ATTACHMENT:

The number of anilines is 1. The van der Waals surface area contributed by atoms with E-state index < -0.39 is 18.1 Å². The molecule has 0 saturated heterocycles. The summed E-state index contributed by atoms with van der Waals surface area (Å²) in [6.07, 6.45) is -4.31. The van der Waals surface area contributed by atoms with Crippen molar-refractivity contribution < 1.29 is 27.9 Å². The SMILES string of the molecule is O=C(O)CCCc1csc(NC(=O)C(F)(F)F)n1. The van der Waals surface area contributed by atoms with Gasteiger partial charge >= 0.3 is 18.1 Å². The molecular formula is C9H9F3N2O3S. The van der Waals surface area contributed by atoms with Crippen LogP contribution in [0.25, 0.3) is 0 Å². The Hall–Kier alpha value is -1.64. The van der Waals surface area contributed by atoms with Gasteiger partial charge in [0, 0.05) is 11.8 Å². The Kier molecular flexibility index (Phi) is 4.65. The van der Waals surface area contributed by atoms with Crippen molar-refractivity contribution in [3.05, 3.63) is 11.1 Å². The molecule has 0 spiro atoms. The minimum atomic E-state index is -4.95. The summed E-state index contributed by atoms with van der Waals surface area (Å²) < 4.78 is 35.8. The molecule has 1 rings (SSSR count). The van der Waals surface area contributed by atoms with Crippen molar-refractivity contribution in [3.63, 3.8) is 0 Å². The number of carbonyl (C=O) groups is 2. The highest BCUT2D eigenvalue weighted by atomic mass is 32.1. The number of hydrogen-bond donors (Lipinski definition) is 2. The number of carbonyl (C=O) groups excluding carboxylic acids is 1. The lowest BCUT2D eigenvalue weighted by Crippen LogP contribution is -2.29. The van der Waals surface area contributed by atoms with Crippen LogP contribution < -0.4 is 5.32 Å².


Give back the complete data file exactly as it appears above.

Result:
The number of anilines is 1. The van der Waals surface area contributed by atoms with E-state index < -0.39 is 18.1 Å². The molecule has 0 saturated heterocycles. The summed E-state index contributed by atoms with van der Waals surface area (Å²) in [6.07, 6.45) is -4.31. The van der Waals surface area contributed by atoms with Crippen molar-refractivity contribution < 1.29 is 27.9 Å². The SMILES string of the molecule is O=C(O)CCCc1csc(NC(=O)C(F)(F)F)n1. The van der Waals surface area contributed by atoms with Gasteiger partial charge >= 0.3 is 18.1 Å². The molecular formula is C9H9F3N2O3S. The van der Waals surface area contributed by atoms with Crippen LogP contribution in [0.25, 0.3) is 0 Å². The Hall–Kier alpha value is -1.64. The van der Waals surface area contributed by atoms with Gasteiger partial charge in [0, 0.05) is 11.8 Å². The Kier molecular flexibility index (Phi) is 4.65. The van der Waals surface area contributed by atoms with Crippen molar-refractivity contribution in [3.05, 3.63) is 11.1 Å². The molecule has 0 spiro atoms. The minimum atomic E-state index is -4.95. The summed E-state index contributed by atoms with van der Waals surface area (Å²) < 4.78 is 35.8. The molecule has 1 rings (SSSR count). The van der Waals surface area contributed by atoms with Crippen molar-refractivity contribution in [3.63, 3.8) is 0 Å². The number of carbonyl (C=O) groups is 2. The highest BCUT2D eigenvalue weighted by atomic mass is 32.1. The number of hydrogen-bond donors (Lipinski definition) is 2. The number of carbonyl (C=O) groups excluding carboxylic acids is 1. The lowest BCUT2D eigenvalue weighted by Crippen LogP contribution is -2.29. The van der Waals surface area contributed by atoms with Crippen LogP contribution < -0.4 is 5.32 Å².